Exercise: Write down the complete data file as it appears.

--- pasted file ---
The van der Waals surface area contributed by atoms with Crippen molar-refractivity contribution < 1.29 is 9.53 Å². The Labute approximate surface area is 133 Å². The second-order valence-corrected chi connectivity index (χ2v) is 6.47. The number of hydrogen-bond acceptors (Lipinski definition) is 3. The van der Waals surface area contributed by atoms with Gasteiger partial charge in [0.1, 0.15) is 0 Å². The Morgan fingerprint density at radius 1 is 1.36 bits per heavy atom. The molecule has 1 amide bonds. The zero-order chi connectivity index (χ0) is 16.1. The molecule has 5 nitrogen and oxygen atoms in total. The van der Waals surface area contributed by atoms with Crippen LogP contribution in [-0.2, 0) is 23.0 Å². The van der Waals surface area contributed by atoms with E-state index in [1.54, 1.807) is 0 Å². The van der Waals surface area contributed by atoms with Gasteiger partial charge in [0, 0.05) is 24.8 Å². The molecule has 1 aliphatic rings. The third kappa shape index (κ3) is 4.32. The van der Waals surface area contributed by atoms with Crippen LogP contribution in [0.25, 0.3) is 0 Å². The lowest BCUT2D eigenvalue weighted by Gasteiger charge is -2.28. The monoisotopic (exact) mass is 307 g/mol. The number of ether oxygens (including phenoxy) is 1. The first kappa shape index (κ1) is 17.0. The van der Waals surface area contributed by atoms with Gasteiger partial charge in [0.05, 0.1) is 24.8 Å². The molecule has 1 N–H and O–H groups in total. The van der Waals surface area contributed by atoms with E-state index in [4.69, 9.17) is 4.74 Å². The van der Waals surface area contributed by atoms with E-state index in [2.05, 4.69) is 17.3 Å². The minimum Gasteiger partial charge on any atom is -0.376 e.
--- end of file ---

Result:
The van der Waals surface area contributed by atoms with Crippen molar-refractivity contribution < 1.29 is 9.53 Å². The Labute approximate surface area is 133 Å². The second-order valence-corrected chi connectivity index (χ2v) is 6.47. The number of hydrogen-bond acceptors (Lipinski definition) is 3. The van der Waals surface area contributed by atoms with Gasteiger partial charge in [0.1, 0.15) is 0 Å². The Morgan fingerprint density at radius 1 is 1.36 bits per heavy atom. The molecule has 1 amide bonds. The zero-order chi connectivity index (χ0) is 16.1. The molecule has 5 nitrogen and oxygen atoms in total. The van der Waals surface area contributed by atoms with Crippen LogP contribution in [-0.2, 0) is 23.0 Å². The van der Waals surface area contributed by atoms with E-state index in [1.54, 1.807) is 0 Å². The van der Waals surface area contributed by atoms with Gasteiger partial charge in [0, 0.05) is 24.8 Å². The molecule has 1 aliphatic rings. The third kappa shape index (κ3) is 4.32. The van der Waals surface area contributed by atoms with Crippen LogP contribution in [0.25, 0.3) is 0 Å². The lowest BCUT2D eigenvalue weighted by Gasteiger charge is -2.28. The monoisotopic (exact) mass is 307 g/mol. The number of ether oxygens (including phenoxy) is 1. The first kappa shape index (κ1) is 17.0. The van der Waals surface area contributed by atoms with Gasteiger partial charge in [0.05, 0.1) is 24.8 Å². The molecule has 1 N–H and O–H groups in total. The van der Waals surface area contributed by atoms with E-state index in [4.69, 9.17) is 4.74 Å². The van der Waals surface area contributed by atoms with E-state index in [2.05, 4.69) is 17.3 Å². The minimum Gasteiger partial charge on any atom is -0.376 e.